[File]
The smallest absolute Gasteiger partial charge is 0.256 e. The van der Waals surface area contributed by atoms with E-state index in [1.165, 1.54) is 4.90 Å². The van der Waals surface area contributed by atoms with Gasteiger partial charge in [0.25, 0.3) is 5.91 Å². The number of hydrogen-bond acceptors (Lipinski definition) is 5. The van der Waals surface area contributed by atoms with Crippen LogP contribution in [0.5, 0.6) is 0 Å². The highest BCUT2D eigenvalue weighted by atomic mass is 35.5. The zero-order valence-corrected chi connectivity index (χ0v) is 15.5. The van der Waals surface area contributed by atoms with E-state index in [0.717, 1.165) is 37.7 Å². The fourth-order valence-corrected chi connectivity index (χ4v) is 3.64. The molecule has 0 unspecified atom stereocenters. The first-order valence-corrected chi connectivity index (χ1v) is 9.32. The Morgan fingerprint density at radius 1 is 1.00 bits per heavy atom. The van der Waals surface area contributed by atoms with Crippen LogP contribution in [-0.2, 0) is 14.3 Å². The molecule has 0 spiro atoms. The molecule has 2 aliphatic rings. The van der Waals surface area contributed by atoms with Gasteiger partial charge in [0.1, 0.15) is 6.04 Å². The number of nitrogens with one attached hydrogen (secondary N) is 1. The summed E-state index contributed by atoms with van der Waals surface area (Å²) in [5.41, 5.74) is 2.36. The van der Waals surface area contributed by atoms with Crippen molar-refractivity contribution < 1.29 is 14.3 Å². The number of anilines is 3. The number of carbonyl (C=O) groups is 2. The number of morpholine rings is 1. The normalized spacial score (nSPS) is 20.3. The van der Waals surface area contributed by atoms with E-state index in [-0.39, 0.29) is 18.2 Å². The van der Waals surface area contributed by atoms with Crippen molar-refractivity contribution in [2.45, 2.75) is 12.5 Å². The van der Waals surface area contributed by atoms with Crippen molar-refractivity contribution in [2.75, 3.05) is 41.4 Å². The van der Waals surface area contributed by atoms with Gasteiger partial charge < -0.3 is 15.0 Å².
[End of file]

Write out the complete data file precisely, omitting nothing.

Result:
The smallest absolute Gasteiger partial charge is 0.256 e. The van der Waals surface area contributed by atoms with E-state index in [1.165, 1.54) is 4.90 Å². The van der Waals surface area contributed by atoms with Gasteiger partial charge in [0.25, 0.3) is 5.91 Å². The number of hydrogen-bond acceptors (Lipinski definition) is 5. The van der Waals surface area contributed by atoms with Crippen LogP contribution in [0.5, 0.6) is 0 Å². The highest BCUT2D eigenvalue weighted by atomic mass is 35.5. The zero-order valence-corrected chi connectivity index (χ0v) is 15.5. The van der Waals surface area contributed by atoms with E-state index in [0.717, 1.165) is 37.7 Å². The fourth-order valence-corrected chi connectivity index (χ4v) is 3.64. The molecule has 0 unspecified atom stereocenters. The first-order valence-corrected chi connectivity index (χ1v) is 9.32. The Morgan fingerprint density at radius 1 is 1.00 bits per heavy atom. The van der Waals surface area contributed by atoms with Crippen LogP contribution in [-0.2, 0) is 14.3 Å². The molecule has 0 spiro atoms. The molecule has 2 aliphatic rings. The van der Waals surface area contributed by atoms with Gasteiger partial charge in [0.1, 0.15) is 6.04 Å². The number of nitrogens with one attached hydrogen (secondary N) is 1. The summed E-state index contributed by atoms with van der Waals surface area (Å²) in [5.41, 5.74) is 2.36. The van der Waals surface area contributed by atoms with Crippen molar-refractivity contribution < 1.29 is 14.3 Å². The number of anilines is 3. The number of carbonyl (C=O) groups is 2. The number of morpholine rings is 1. The normalized spacial score (nSPS) is 20.3. The van der Waals surface area contributed by atoms with E-state index in [-0.39, 0.29) is 18.2 Å². The van der Waals surface area contributed by atoms with Crippen molar-refractivity contribution in [2.45, 2.75) is 12.5 Å². The van der Waals surface area contributed by atoms with Crippen molar-refractivity contribution in [2.75, 3.05) is 41.4 Å². The van der Waals surface area contributed by atoms with Gasteiger partial charge < -0.3 is 15.0 Å².